Last May 8, for example, Reuters distributed a video that was posted by activists on YouTube with a label stating that it showed Syrian security officers beating detained protesters. Reuters sent it with the following message:

Video uploaded to a social media website purports to show Syrian security beating detained protesters and holding guns to their heads.” REUTERS IS UNABLE TO INDEPENDENTLY VERIFY THE CONTENT OF THIS VIDEO.

Hours later, though, Reuters withdrew the video and advised its clients:


Reuters declined a request to talk about the video and its withdrawal.

Al Jazeera was apparently fooled when it ran video this month of five men, identified as members of Iran’s elite Revolutionary Guard forces. According to the video, the men were kidnapped by Syrian revolutionaries. That story line seemed to reinforce constant rumors that Iran has supported President Bashar Assad’s troops in their violent crackdown on the Syrian revolutionaries.

But Al Jazeera later reported that the men apparently were not elite troops, but rather members of a group of Iranian engineers working at a Syrian power plant. In December, Syrian state media had reported the engineers were captured by “terrorists” as they traveled to their jobs.

Misrepresentations and exaggerations definitely are out there among the hours and hours of citizen journalist videos coming from Syria, said Ayman Mhanna, executive director of SK Eyes, a press freedom group named after Samir Kassir, a Lebanese journalist assassinated in a 2005 car bombing. Some activists feel there is nothing wrong with mislabeling a video, said Mhanna, because they “feel that exaggeration is nothing compared to the bloodiness of the regime. They say it gets them an attention that they desperately need. ”

Some news organizations have turned to rights monitors, like Human Rights Watch, for help with verification, says Nadim Houry, head of the rights group’s Beirut office. “Media outlets have also contacted us with footage they got, asking whether we can vouch for it,” he said. “They want to be able to attribute the footage to someone that can be tracked.”

Houry said Human Rights Watch is cautious, relying only on videos brought directly to the organization by Syrian activists and verifying them with eyewitness accounts and other interviews.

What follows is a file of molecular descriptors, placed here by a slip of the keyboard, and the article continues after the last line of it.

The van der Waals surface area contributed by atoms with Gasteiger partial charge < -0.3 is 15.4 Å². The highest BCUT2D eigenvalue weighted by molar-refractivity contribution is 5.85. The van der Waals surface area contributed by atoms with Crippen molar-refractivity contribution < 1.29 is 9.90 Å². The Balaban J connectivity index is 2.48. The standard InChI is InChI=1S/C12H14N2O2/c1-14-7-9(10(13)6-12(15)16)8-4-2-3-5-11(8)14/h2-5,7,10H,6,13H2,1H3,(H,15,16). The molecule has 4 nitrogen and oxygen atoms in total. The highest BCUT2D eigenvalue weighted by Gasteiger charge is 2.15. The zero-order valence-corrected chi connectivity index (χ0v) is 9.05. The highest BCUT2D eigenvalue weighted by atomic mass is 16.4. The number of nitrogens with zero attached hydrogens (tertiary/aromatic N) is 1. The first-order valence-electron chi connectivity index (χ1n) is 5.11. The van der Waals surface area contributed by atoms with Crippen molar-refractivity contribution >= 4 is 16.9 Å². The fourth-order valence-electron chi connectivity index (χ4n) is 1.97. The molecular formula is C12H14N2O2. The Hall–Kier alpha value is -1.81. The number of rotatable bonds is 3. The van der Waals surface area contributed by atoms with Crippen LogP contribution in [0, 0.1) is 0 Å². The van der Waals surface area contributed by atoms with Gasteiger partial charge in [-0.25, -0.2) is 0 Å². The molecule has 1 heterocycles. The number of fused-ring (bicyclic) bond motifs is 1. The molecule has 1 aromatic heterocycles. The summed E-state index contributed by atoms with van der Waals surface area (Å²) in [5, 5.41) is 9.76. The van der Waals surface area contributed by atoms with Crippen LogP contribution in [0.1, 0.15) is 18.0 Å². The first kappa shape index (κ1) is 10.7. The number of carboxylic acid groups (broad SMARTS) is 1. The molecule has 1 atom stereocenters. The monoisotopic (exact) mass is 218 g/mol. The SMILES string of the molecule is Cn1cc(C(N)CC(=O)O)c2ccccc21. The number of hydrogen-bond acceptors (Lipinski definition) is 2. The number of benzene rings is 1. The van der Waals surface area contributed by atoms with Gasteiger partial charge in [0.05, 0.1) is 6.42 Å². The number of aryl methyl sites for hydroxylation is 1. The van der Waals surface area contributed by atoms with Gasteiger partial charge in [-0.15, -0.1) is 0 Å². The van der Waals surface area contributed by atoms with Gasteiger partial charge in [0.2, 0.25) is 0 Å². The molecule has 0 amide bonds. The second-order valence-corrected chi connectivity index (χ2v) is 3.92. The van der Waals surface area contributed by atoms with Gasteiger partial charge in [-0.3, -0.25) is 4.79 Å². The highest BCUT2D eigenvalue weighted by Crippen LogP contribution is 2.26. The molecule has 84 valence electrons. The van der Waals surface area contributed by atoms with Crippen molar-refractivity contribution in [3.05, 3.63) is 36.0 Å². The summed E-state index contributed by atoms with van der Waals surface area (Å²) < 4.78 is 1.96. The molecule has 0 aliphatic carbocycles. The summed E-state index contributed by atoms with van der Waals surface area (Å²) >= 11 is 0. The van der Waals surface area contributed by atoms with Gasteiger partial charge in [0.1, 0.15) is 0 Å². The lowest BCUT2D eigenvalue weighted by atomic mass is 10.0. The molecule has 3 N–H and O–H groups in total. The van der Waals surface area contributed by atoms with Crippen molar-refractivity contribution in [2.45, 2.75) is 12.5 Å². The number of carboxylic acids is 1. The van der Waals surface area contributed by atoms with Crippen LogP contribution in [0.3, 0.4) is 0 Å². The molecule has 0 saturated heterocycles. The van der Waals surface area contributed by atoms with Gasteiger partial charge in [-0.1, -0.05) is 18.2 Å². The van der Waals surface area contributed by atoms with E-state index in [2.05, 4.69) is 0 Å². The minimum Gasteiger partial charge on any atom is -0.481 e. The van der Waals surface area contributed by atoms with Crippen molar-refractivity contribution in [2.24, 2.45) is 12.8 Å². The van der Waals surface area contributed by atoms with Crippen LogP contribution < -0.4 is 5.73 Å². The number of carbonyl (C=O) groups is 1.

But even the most seemingly reliable of eyewitnesses can be wrong, as Human Rights Watch and Amnesty International learned late last year, when both publicized the case of Zaynab el Hossni, an 18-year-old Syrian woman. When a revolutionary group uploaded a video to YouTube in September, showing the burned and beheaded body of a woman allegedly killed by the Syrian government, the two rights groups got confirmations from Hossni’s family— including her mother—that she was the victim. CNN, The Associated Press, France24, and others then posted the video. Hossni became a symbol of the revolution. Her photo was carried by Syrian protestors.

But Zaynab el Hossni was not dead. Weeks later, she appeared on state television showing her identification card. She said she fled her home because her brothers had been abusing her. The family confirmed that they believed the woman on TV was Hossni. And Houry, who called the mother’s identification “an honest mistake,” said that the woman had “seemed genuinely distraught at the loss of her daughter.”

Such reporting errors underscore the difficulty of getting an accurate picture of what’s happening in Syria, at a particularly fluid moment when journalism can shape events. But each conflict has its particular challenges. Mark Jurkowitz, Associate Director of the Project for Excellence in Journalism, notes that in less restricted conflict zones, “There was also a lot of parachute reporting in which correspondents would fly into a trouble zone and begin reporting without a lot of context or contacts.”

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Dalal Mawad is a student at the Columbia University Graduate School of Journalism.